Positive signs abound that quality issues facing Indian PV power plant developers are being overcome. However, with intense price pressure there is always the risk that corners are being cut in component and installation quality.
The risks of poor quality installations are great, in that they can leave investors stranded and also damage the reputation of the solar sector in general – and the important role PV stands to play in India’s energy future.
NSEFI is seeking to address this, in a collaborative and ongoing project it is executing in partnership with SolarPower Europe. As it approaches the date for finalization of its asset management best practice guidelines, NSEFI’s Quality Taskforce is now addressing PV power plant project planning, design, execution and grid connection.
“The first part done,” explains NSEFI CEO Subrahmanyam Pulipaka, “we have identified our reference points from the SPE [SolarPower Europe] report. We then will identify the areas in the Indian context that need to be addressed, and will then move into the consultation period regarding our members.”
As a part of consultative process, NSEFI CEO Pulipaka is joining pv magazine at this year’s Quality Roundtable event, as a part of the Renewable Energy India Expo. Pulipaka is the co-moderator of the session, and assembled stakeholders from across the solar supply chain will discuss best practice in PV power plant development – from the ground up.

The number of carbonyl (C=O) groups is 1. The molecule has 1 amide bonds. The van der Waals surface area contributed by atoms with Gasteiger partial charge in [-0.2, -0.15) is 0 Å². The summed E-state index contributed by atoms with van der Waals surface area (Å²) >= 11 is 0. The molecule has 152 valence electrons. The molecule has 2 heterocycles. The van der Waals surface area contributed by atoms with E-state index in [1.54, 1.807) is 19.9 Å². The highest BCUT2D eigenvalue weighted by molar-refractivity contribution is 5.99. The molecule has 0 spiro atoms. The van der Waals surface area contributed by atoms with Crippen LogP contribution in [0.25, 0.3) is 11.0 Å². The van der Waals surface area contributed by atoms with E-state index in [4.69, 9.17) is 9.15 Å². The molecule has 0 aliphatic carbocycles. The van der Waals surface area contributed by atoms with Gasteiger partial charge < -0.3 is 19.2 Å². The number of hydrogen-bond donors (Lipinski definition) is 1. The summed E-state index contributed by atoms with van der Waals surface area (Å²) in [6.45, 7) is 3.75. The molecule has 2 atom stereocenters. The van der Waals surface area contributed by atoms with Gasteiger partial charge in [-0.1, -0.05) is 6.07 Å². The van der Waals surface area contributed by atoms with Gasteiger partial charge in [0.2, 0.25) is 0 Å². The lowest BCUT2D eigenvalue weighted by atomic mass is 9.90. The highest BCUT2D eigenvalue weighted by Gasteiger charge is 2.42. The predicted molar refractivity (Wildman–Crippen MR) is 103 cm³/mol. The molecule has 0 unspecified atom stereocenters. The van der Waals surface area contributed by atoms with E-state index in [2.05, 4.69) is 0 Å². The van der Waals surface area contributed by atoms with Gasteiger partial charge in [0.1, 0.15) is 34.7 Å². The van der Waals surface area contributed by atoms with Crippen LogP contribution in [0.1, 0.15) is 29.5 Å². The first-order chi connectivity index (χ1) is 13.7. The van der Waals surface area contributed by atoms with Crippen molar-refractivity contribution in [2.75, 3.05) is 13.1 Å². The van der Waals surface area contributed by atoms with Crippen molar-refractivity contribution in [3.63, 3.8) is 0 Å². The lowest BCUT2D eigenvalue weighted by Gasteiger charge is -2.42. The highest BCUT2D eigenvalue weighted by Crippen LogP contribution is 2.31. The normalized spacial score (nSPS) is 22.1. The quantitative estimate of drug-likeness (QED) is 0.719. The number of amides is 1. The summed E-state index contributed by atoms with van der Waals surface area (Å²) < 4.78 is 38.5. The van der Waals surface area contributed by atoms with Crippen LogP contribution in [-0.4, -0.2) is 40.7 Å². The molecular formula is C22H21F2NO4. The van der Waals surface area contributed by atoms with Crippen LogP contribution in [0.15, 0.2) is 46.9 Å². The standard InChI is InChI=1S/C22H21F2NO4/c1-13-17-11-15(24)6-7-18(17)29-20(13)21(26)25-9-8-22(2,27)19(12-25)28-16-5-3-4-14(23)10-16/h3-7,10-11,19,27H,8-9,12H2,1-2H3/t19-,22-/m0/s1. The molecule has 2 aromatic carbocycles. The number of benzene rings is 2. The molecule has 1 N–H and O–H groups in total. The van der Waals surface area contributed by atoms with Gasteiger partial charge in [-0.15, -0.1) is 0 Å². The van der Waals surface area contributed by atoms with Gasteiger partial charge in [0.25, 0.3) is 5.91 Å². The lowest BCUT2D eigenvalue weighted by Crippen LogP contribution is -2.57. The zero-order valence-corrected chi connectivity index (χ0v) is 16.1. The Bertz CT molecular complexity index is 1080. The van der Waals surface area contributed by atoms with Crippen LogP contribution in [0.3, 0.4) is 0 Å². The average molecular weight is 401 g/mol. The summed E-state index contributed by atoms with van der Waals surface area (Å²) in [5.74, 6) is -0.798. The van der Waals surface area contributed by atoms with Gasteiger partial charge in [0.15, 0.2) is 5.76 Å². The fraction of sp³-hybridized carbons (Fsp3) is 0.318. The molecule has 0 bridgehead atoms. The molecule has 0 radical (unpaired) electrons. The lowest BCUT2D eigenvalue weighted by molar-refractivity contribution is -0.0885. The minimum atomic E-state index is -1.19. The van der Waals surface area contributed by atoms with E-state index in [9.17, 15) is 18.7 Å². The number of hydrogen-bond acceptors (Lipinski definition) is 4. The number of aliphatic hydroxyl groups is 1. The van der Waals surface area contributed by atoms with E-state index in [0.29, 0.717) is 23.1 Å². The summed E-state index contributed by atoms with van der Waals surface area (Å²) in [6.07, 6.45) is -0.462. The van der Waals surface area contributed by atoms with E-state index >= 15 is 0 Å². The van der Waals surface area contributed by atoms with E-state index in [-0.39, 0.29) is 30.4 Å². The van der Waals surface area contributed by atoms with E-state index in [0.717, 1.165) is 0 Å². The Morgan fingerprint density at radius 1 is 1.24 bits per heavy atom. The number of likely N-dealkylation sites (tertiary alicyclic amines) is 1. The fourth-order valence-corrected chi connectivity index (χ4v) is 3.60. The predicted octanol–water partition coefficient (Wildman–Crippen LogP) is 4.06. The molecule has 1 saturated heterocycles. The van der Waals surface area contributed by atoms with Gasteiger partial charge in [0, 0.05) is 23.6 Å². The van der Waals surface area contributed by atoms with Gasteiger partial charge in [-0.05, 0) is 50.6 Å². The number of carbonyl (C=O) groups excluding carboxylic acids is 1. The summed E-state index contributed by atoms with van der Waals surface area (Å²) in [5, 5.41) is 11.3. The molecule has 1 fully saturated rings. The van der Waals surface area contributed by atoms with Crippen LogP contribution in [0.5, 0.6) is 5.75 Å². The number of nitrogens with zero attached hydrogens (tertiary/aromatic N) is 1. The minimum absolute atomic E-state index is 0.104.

Quality PV Roundtable at REI 2019
Join our pv magazine Quality Roundtable event, which will be taking place alongside REI 2019 at the India Expo Centre in Greater Noida on September 18. It will feature discussions about identifying the key considerations for ensuring durability in extreme climates, stakeholders assessing utility scale project development guidelines and practical guidance in setting up manufacturing locally. Register now for a 10% discount!
Additionally, Pulipaka will present the progress NSEFI has made with its asset management best practice guidelines. These guidelines address technical asset management, plant O&M, repowering of projects, data management and monitoring, and O&M for microgrids.
“We want to establish the guidelines for complaints, warranty management and insurance claims,” says Pulipaka. “When it comes to the operation, we have analysis, forecasting, core complaints and we even have power plant security – the best ways to secure your asset on the ground.” The NSEFI asset management guidelines are expected to be finalized in the coming months.
Quality on the up
The NSEFI CEO reports that there has been “remarkable improvements” in a number of aspects of PV power plant quality in India over the past 12 months. These include DC cabling, an issue that was highlighted as being problematic in a PI Berlin report published last year.
The 2019 Quality Roundtable event at REI will address DC cabling in detail, in particular standards and practices pertaining to ‘direct burial’ cables. At present there are shortcomings and many cables being installed underground at PV project sites may be unsuitable and lead to failures, which can be both damaging for investors along with being dangerous to personnel, after installation.
As to what Pulipaka attributes some of the recent quality improvements, he believes that increased competitiveness in terms of PPAs is playing a role.
“You can give all the credit to the declining prices,” says Pulipaka, “because now every unit matters. When the tariffs were high the Indian market was in a nascent stage, today we are at a very good stage to understand and react to the importance of quality.”